With competition for finance jobs intense, a good CV can make the difference between getting a chance to impress at an interview and getting left on the banking scrap heap. What can you do, or not do, to set your CV apart? Tokyo’s recruiters have the answers.
Kyoungjin Lim, manager of finance technology at Pinnacle Consulting Group, says she has a list of ‘don’ts’ for candidates when it comes to CVs. Her advice includes not using generic summaries such as “excellent team player” or “good knowledge in the XXX industry,” as well as avoiding subjective adjectives. “‘Fantastic’, ‘enthusiastic’, ‘passionate’, and ‘well’ are the top four on my should-be-deleted list,” she adds.
Warwick Pearmund, senior consultant for finance sector recruitment at Boyd and Moore, tells candidates not to write in the third person, not to mention hobbies, not to include high-school qualifications and part-time jobs, and to avoid sharing irrelevant personal information.
Ravshan Kayumov, a consultant at Legal Futures, says your resume should be tailored to each position you apply for. “It needs to show you understand the company and understand the position; and show your product knowledge and skills,” Kayumov adds.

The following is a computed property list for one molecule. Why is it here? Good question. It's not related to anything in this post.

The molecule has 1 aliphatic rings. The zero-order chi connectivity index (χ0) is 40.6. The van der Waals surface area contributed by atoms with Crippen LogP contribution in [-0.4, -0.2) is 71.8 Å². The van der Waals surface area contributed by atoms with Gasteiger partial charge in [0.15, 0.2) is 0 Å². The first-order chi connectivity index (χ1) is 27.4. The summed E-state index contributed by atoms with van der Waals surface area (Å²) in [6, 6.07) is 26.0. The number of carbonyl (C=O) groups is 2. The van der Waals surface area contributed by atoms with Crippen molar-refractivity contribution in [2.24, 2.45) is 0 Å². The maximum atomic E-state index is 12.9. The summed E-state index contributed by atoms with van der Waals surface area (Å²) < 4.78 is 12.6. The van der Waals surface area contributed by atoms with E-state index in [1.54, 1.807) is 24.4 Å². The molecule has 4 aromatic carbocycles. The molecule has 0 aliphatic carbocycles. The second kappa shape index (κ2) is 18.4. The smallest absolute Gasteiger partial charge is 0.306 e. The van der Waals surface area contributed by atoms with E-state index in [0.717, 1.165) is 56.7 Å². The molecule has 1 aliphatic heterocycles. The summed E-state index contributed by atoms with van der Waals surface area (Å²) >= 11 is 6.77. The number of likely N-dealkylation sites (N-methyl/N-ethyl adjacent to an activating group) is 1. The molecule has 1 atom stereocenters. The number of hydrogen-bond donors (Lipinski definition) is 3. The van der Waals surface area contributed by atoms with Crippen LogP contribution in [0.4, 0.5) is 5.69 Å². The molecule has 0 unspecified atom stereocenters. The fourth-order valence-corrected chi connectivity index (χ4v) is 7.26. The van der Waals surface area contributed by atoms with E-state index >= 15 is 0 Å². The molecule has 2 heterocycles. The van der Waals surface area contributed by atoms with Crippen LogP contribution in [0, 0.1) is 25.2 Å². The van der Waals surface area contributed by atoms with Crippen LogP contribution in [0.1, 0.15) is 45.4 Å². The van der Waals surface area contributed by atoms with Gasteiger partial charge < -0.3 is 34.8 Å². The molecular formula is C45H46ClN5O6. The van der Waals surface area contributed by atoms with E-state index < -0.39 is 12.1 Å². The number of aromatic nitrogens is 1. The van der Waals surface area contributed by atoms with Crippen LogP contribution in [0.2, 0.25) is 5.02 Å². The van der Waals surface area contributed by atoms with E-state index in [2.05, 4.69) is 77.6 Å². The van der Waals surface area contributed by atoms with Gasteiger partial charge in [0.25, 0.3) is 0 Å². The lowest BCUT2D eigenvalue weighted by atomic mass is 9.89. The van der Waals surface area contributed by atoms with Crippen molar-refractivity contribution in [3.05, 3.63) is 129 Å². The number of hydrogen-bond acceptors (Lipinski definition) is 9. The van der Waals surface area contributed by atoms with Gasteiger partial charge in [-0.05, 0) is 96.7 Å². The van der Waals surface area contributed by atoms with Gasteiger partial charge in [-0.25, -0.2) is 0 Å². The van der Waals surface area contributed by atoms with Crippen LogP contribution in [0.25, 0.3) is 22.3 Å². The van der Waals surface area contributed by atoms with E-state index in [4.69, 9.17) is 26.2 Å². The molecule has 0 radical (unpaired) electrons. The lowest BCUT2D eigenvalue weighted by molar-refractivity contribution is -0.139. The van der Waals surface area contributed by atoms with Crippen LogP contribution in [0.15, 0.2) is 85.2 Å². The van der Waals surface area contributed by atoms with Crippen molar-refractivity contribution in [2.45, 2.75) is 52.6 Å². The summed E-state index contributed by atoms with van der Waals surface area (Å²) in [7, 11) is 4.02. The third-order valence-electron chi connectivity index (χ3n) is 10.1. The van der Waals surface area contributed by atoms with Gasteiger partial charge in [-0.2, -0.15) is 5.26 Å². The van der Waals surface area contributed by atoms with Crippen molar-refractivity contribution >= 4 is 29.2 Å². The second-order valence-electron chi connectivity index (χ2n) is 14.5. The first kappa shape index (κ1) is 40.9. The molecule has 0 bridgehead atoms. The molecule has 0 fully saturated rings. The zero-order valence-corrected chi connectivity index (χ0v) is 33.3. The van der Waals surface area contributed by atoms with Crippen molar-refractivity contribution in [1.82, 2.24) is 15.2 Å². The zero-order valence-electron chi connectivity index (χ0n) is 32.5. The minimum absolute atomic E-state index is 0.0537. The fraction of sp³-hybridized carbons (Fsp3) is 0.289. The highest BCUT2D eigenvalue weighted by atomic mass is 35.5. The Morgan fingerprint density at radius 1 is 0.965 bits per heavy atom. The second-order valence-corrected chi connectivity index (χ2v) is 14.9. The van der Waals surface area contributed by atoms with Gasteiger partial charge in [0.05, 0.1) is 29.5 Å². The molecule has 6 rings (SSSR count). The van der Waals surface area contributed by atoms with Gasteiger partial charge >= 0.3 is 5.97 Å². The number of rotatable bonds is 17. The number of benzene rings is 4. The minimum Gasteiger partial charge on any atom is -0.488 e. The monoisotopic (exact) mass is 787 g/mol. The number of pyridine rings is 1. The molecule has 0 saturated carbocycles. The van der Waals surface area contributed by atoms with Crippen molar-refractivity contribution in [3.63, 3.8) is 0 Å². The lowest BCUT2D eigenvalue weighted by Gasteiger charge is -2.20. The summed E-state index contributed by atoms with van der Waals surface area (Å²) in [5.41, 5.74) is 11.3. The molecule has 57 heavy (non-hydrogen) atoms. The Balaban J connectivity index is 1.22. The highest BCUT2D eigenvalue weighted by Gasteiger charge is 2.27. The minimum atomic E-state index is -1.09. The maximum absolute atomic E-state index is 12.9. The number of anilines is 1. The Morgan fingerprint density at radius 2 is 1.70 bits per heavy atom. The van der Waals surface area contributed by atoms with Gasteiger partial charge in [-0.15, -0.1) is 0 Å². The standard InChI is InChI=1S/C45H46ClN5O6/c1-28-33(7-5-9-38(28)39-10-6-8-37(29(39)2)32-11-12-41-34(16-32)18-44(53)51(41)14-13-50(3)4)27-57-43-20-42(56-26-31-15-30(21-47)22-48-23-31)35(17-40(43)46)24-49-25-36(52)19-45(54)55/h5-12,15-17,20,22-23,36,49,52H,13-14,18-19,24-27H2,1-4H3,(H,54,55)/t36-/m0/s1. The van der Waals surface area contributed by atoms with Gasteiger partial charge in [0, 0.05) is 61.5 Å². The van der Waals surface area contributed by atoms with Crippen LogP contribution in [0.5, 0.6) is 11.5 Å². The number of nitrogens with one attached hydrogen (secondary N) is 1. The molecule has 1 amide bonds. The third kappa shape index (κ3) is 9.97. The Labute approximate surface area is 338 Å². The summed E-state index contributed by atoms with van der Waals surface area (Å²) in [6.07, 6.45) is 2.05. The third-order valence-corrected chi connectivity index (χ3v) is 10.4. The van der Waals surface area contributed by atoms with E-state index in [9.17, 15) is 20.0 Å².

Lim agrees, and says you should opt for bullet-pointed achievements and job responsibilities, supplementing them with pertinent facts and figures.
Pearmund stresses that “presentation is everything”, and says it is crucial you not only use a formalized template, but that you also spell-check and proof-read thoroughly. “One thing that constantly amazes me is CVs from people who can’t spell or CVs that are handwritten,” he adds.
Language skills on your CV
Kayumov suggests listing your language abilities in a prominent position only if they are strong (such as the JLPT level 1 qualification for non-Japanese nationals). And Pearmund cautions that you should be honest about just how good your language skills are. “If someone says they want business-level Japanese, don’t apply for the position if you only have conversational skills. It will only be harmful in the long run.”